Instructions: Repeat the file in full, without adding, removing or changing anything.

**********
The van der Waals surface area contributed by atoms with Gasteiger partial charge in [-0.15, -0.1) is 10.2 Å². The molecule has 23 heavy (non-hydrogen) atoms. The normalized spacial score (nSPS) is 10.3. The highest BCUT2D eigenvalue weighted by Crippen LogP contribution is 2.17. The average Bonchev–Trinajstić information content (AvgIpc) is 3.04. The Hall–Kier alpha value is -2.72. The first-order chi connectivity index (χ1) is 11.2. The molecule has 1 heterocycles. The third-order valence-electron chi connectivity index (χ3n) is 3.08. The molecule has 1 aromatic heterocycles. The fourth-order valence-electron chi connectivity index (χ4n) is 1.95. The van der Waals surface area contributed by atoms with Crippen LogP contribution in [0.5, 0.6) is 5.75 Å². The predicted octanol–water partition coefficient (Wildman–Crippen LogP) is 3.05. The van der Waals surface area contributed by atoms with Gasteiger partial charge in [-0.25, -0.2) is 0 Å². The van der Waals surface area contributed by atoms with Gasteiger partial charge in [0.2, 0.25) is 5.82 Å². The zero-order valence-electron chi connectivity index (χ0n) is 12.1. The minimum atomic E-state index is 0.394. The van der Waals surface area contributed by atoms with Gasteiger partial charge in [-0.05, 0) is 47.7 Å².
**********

The van der Waals surface area contributed by atoms with Gasteiger partial charge in [-0.15, -0.1) is 10.2 Å². The molecule has 23 heavy (non-hydrogen) atoms. The normalized spacial score (nSPS) is 10.3. The highest BCUT2D eigenvalue weighted by Crippen LogP contribution is 2.17. The average Bonchev–Trinajstić information content (AvgIpc) is 3.04. The Hall–Kier alpha value is -2.72. The first-order chi connectivity index (χ1) is 11.2. The molecule has 1 heterocycles. The third-order valence-electron chi connectivity index (χ3n) is 3.08. The molecule has 1 aromatic heterocycles. The fourth-order valence-electron chi connectivity index (χ4n) is 1.95. The van der Waals surface area contributed by atoms with Crippen LogP contribution in [0.5, 0.6) is 5.75 Å². The predicted octanol–water partition coefficient (Wildman–Crippen LogP) is 3.05. The van der Waals surface area contributed by atoms with Gasteiger partial charge in [-0.25, -0.2) is 0 Å². The van der Waals surface area contributed by atoms with Gasteiger partial charge in [0.2, 0.25) is 5.82 Å². The zero-order valence-electron chi connectivity index (χ0n) is 12.1. The minimum atomic E-state index is 0.394. The van der Waals surface area contributed by atoms with Gasteiger partial charge in [-0.05, 0) is 47.7 Å².